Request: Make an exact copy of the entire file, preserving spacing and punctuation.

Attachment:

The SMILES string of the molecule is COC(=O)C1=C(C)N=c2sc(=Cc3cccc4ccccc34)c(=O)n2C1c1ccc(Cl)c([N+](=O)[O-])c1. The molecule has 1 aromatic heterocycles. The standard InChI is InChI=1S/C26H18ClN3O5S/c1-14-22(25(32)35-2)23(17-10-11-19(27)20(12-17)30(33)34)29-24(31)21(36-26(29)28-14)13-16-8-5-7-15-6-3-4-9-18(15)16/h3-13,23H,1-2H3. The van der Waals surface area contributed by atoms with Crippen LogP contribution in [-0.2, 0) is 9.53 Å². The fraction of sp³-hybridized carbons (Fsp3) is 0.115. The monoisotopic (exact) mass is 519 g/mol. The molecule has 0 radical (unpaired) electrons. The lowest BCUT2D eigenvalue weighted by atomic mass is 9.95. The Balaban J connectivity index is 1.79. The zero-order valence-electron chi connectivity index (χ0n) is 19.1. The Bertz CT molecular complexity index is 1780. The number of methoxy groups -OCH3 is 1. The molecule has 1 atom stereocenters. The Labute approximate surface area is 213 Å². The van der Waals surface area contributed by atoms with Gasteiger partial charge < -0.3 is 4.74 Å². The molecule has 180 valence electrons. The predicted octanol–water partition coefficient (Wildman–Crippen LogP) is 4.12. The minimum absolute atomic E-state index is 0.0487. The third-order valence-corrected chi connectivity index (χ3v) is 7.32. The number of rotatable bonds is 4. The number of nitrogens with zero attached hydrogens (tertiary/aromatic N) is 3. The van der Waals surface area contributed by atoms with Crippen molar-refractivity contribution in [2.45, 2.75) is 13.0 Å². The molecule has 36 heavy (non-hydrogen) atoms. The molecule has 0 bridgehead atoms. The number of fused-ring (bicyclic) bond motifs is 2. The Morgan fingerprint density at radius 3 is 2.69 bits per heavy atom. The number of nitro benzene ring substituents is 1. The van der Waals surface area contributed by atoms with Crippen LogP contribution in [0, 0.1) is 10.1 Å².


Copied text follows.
The SMILES string of the molecule is COC(=O)C1=C(C)N=c2sc(=Cc3cccc4ccccc34)c(=O)n2C1c1ccc(Cl)c([N+](=O)[O-])c1. The molecule has 1 aromatic heterocycles. The standard InChI is InChI=1S/C26H18ClN3O5S/c1-14-22(25(32)35-2)23(17-10-11-19(27)20(12-17)30(33)34)29-24(31)21(36-26(29)28-14)13-16-8-5-7-15-6-3-4-9-18(15)16/h3-13,23H,1-2H3. The van der Waals surface area contributed by atoms with Crippen LogP contribution in [-0.2, 0) is 9.53 Å². The fraction of sp³-hybridized carbons (Fsp3) is 0.115. The monoisotopic (exact) mass is 519 g/mol. The molecule has 0 radical (unpaired) electrons. The lowest BCUT2D eigenvalue weighted by atomic mass is 9.95. The Balaban J connectivity index is 1.79. The zero-order valence-electron chi connectivity index (χ0n) is 19.1. The Bertz CT molecular complexity index is 1780. The number of methoxy groups -OCH3 is 1. The molecule has 1 atom stereocenters. The Labute approximate surface area is 213 Å². The van der Waals surface area contributed by atoms with Gasteiger partial charge < -0.3 is 4.74 Å². The molecule has 180 valence electrons. The predicted octanol–water partition coefficient (Wildman–Crippen LogP) is 4.12. The minimum absolute atomic E-state index is 0.0487. The third-order valence-corrected chi connectivity index (χ3v) is 7.32. The number of rotatable bonds is 4. The number of nitrogens with zero attached hydrogens (tertiary/aromatic N) is 3. The van der Waals surface area contributed by atoms with Crippen molar-refractivity contribution in [2.45, 2.75) is 13.0 Å². The molecule has 36 heavy (non-hydrogen) atoms. The molecule has 0 bridgehead atoms. The number of fused-ring (bicyclic) bond motifs is 2. The Morgan fingerprint density at radius 3 is 2.69 bits per heavy atom. The number of nitro benzene ring substituents is 1. The van der Waals surface area contributed by atoms with Crippen LogP contribution in [0, 0.1) is 10.1 Å².